Skip to Main Content Skip to Sitemap

Financing Home Improvements

little boy wearing hardhat holding a piece of plywood
August 10 2018 • by Deirdre Jannerelli • Home Ownership, Home Tips


Have you dreamed of remodeling your kitchen or redoing your bathroom? Believe it or not, you don’t necessarily have to save for years to make it happen. Whether you’re looking to install granite countertops, replace a shower, or even build a garage, there are plenty of ways to finance your home upgrades without breaking the bank. 

Let’s start off by mentioning that credit cards could be a bad idea when it comes to borrowing money for home renovations. While it’s certainly easy and can be very tempting to charge home improvement expenses to your credit card, you should keep in mind that credit card interest rates are usually very high. So, unless you’ll be able to pay off your entire card balance quickly, your upgrades could wind up costing you far more than you bargained for if you use a credit card to pay for them.

Some other options for funding your home improvement projects include loans, lines of credit, and refinancing. While the application and approval process will certainly take longer than it would for you to whip out a credit card, these financing alternatives will likely be more economical for you in the long run. Let’s take a closer look.


Home Equity Loans

A home equity loan is a second mortgage that is secured by your home. With this type of loan, you borrow a lump sum of money at a fixed rate, and you repay it by making regular payments each month. With a home equity loan, the amount you’re able to borrow will depend on the amount of equity you currently have in your home. One important thing to keep in mind with a home equity loan is that because your home serves as a guarantee, you could risk losing your home to foreclosure if you fail to make your monthly payments.


Home Equity Lines of Credit

Like a home equity loan, a home equity line of credit (commonly referred to as a HELOC) is secured by your home. And like a home equity loan, the maximum amount you can borrow will be determined by the level of equity you have in your home. But a home equity line of credit works more like a credit card than a traditional loan. You have a revolving balance, and a maximum amount that you can borrow. You withdraw money as you need it during the “draw period”, and as you pay off the amount borrowed, you can use the available credit again. During the draw period, your minimum monthly payment obligation will cover interest only, although you can pay more than that to help reduce your balance. You’ll be required to start paying back the principal during the “repayment period”, which follows the draw period. It’s important to keep in mind that unlike a home equity loan, a HELOC typically has a variable interest rate, which means it can fluctuate during the loan’s term. So, your payments are likely to vary each month depending on the interest rate, the current amount owed, and whether you’re in the draw period or the repayment period.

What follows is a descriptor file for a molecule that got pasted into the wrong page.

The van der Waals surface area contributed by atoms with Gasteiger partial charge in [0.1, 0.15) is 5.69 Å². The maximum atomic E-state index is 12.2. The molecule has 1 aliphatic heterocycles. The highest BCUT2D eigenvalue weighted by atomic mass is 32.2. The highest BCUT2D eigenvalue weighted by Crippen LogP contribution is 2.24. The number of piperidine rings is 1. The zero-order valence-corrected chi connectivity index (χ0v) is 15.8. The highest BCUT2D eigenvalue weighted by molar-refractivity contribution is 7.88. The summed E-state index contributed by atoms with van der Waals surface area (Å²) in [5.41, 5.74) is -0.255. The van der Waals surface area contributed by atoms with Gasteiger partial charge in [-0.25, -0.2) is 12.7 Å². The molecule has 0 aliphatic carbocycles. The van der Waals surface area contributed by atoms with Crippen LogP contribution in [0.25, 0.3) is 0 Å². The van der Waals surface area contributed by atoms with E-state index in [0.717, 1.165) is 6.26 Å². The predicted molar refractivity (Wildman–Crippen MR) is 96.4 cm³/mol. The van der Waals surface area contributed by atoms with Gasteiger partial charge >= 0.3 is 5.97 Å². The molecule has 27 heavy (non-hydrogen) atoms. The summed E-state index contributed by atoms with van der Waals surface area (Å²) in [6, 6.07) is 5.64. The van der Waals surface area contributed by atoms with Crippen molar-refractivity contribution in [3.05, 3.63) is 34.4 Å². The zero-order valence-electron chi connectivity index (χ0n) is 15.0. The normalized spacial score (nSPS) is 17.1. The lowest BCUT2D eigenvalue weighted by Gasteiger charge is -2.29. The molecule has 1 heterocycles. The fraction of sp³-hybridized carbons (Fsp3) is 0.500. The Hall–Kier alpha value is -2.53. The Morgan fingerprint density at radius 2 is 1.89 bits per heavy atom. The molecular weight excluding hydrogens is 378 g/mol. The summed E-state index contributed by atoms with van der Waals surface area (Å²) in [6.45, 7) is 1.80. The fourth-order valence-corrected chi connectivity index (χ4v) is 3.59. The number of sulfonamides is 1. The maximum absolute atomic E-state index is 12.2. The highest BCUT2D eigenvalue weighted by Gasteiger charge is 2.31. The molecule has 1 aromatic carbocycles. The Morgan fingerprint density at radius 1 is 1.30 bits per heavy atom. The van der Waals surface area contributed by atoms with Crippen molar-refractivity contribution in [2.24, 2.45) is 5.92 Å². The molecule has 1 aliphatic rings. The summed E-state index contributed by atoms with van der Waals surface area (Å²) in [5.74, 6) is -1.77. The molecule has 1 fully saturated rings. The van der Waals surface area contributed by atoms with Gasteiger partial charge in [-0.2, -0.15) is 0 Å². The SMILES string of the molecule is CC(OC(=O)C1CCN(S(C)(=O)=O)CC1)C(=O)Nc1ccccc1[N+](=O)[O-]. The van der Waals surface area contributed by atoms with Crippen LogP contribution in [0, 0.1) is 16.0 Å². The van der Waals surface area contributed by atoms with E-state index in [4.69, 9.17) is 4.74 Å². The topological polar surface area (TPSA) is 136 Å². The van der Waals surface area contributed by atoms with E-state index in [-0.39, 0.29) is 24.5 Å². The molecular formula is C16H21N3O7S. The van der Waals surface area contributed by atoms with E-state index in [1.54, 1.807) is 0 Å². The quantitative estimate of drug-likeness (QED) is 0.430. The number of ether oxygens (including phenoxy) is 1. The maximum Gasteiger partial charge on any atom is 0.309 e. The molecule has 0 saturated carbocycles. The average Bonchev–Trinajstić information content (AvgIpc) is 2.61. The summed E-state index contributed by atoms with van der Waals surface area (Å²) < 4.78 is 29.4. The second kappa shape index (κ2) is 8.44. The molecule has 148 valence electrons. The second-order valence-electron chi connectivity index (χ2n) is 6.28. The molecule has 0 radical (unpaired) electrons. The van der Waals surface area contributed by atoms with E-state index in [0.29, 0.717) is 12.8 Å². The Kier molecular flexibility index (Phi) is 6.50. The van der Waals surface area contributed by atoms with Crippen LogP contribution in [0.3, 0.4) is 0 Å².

Cash-Out Refinancing

With a cash-out refinance you basically replace your existing mortgage with a bigger mortgage, and the difference between the new loan amount and the old loan amount is paid out to you in cash. For example, if you currently owe $170,000 on your mortgage, and replace it with a $200,000 mortgage, you could potentially take the $30,000 difference in cash and put it toward your home renovations. It’s important to note however that refinances typically have closing costs associated with them, so the amount of cash you end up with could be reduced. Another thing to keep in mind with a refinance, is that if it results in you having less than 20% equity in your property, you could wind up having to pay private mortgage insurance (or PMI) on your loan.